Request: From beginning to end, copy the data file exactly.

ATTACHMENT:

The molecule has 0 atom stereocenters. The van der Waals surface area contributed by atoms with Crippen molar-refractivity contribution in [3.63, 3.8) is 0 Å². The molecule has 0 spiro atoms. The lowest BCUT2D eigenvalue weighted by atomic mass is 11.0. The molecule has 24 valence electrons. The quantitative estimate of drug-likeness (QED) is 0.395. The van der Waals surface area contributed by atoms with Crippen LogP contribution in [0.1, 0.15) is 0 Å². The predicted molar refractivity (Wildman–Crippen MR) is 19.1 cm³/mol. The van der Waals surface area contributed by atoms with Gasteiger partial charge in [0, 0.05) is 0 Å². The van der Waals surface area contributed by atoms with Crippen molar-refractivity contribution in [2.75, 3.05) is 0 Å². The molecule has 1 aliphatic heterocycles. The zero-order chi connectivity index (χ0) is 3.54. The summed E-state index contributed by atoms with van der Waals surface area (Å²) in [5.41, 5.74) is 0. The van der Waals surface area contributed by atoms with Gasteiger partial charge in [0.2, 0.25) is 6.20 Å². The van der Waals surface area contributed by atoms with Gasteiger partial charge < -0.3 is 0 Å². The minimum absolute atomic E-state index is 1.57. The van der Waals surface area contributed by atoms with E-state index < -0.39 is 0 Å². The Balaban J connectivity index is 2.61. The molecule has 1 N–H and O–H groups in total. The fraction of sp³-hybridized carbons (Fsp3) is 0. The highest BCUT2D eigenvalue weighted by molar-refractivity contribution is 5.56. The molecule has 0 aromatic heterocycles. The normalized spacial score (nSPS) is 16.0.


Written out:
The molecule has 0 atom stereocenters. The van der Waals surface area contributed by atoms with Crippen molar-refractivity contribution in [3.63, 3.8) is 0 Å². The molecule has 0 spiro atoms. The lowest BCUT2D eigenvalue weighted by atomic mass is 11.0. The molecule has 24 valence electrons. The quantitative estimate of drug-likeness (QED) is 0.395. The van der Waals surface area contributed by atoms with Crippen LogP contribution in [0.1, 0.15) is 0 Å². The predicted molar refractivity (Wildman–Crippen MR) is 19.1 cm³/mol. The van der Waals surface area contributed by atoms with Gasteiger partial charge in [0, 0.05) is 0 Å². The van der Waals surface area contributed by atoms with Crippen molar-refractivity contribution in [2.75, 3.05) is 0 Å². The molecule has 1 aliphatic heterocycles. The zero-order chi connectivity index (χ0) is 3.54. The summed E-state index contributed by atoms with van der Waals surface area (Å²) in [5.41, 5.74) is 0. The van der Waals surface area contributed by atoms with Gasteiger partial charge in [0.2, 0.25) is 6.20 Å². The van der Waals surface area contributed by atoms with Gasteiger partial charge < -0.3 is 0 Å². The minimum absolute atomic E-state index is 1.57. The van der Waals surface area contributed by atoms with E-state index < -0.39 is 0 Å². The Balaban J connectivity index is 2.61. The molecule has 1 N–H and O–H groups in total. The fraction of sp³-hybridized carbons (Fsp3) is 0. The highest BCUT2D eigenvalue weighted by molar-refractivity contribution is 5.56. The molecule has 0 aromatic heterocycles. The normalized spacial score (nSPS) is 16.0.